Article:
There was a thread of connection with Giffoni. My Aunt Louise gave me quite a bit of information and old family photos, which made the search for our Italian families possible. I have been pleading with my cousins to join me in returning to Giffoni for several years after my first trip in 1999. After all Giffoni is now famous because it hosts the Giffoni Film Festival. Even Meryl Streep has visited and she wasn’t a cousin. This year we have made headway. We are a party of eleven De Angelo’s, comprised of two generations.  We planned a day, with cousin Sebastiano’s assistance, for our family reunion in Giffoni. Allora, what a day! Here are the photos.

Cugini and Carmine, the paterfamilas in Giffoni.
Cugini and Carmine, the paterfamilas in Giffoni.
De Feo Cousins
De Feo Cousins
The joy of the day was almost overwhelming and the two groups has such a good time.
The joy of the day was almost overwhelming and the two groups had such a good time.
The Marrandino cousins, in my Nonna's neighbourhood, Vassi.
The Marrandino cousins, in my Nonna’s neighbourhood, Vassi.
La Dolca Vita
La Dolca Vita – family, laughter and the expresso on the way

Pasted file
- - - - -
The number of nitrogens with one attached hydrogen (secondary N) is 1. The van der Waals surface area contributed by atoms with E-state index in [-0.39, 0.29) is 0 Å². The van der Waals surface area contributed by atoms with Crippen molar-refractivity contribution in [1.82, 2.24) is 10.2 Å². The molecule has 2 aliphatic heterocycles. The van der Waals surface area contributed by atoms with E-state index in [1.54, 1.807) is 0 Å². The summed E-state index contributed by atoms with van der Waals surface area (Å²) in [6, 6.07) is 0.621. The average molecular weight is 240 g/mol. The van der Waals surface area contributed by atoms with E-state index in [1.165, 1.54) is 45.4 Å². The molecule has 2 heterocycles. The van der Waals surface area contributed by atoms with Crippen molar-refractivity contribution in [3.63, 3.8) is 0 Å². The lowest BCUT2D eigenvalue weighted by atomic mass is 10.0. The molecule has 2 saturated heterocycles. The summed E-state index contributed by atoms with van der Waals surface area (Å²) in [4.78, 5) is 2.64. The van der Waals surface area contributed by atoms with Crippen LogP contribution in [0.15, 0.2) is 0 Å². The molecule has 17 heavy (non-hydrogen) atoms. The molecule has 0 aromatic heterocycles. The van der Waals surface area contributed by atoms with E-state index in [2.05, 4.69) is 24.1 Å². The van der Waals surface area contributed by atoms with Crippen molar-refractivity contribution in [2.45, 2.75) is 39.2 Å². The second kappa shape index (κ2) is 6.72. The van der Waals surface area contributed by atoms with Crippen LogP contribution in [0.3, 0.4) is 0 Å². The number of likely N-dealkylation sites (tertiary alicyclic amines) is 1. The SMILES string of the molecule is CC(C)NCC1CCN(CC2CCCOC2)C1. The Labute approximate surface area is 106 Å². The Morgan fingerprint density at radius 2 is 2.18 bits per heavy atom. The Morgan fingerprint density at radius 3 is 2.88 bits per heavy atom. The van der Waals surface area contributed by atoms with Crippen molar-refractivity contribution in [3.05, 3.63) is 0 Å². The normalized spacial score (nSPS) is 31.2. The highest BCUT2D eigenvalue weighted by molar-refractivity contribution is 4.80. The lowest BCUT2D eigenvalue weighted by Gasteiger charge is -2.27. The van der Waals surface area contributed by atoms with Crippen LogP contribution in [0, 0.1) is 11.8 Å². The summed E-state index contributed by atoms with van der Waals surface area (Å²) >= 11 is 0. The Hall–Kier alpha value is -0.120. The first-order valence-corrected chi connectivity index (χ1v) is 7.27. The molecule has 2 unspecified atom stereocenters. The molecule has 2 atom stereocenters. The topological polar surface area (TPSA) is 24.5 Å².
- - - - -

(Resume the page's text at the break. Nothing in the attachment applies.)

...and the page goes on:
Ci vuole tutta la vita per imparare a Vivere. Seneca

Another trip soon we hope!!!

Knossos – home of the Minotaur

Do you remember the myth of Theseus slaying the Minotaur? The Minotaur was half bull – half man and liked to feast on the children of Greece. The children who were good gymnasts could stay alive by leaping over the bulls back, but in the end Theseus slayed the Minotaur and escaped the Labyrinth. There is conjecture that the Palace of Knossos was the labyrinth because it was so large and had so many rooms and corridors.

The frescoes are painted in rich, vibrant colours.  They are so large and bright, their effect is visceral. The buildings are almost modern in construction. Here are some photos.

The Throne Room at Knossos
The Throne Room at Knossos

 

Charging bull fresco shows the building shape
Charging bull fresco shows the building’s modern shape
Olive groves flourish in the volcanic soil
Olive groves flourish in the volcanic soil
Minoan Crete fresco, circa 1700 bc
Minoan Crete fresco, circa 1700 bc
The Charging Bull fresco
The Charging Bull fresco

One’s eyes are drawn to the green in the distance and then to the bright, intense colour of the frescoes surrounded by cream stone buildings.

Farewell Turkey, hello Greece

Richard Niebuhr said “Pilgrims are poets who create by taking journeys.” James and I discuss what it means to leave Turkey, which we are very fond of, which we enjoy and its history we are amazed by. But the farewell is tinged with only a small feeling of sadness, because we hope to come back again. When sailing, we are almost by definition looking forward.
The planning, down to hours and days that one requires to sail, adds to the feelings one experiences in the new port. We pray for good weather and we wait for it. Wednesday”s five hours of sailing with fluky winds, is like a penance we do to get to a prize.

Thank you, Turkey.  We have had a great time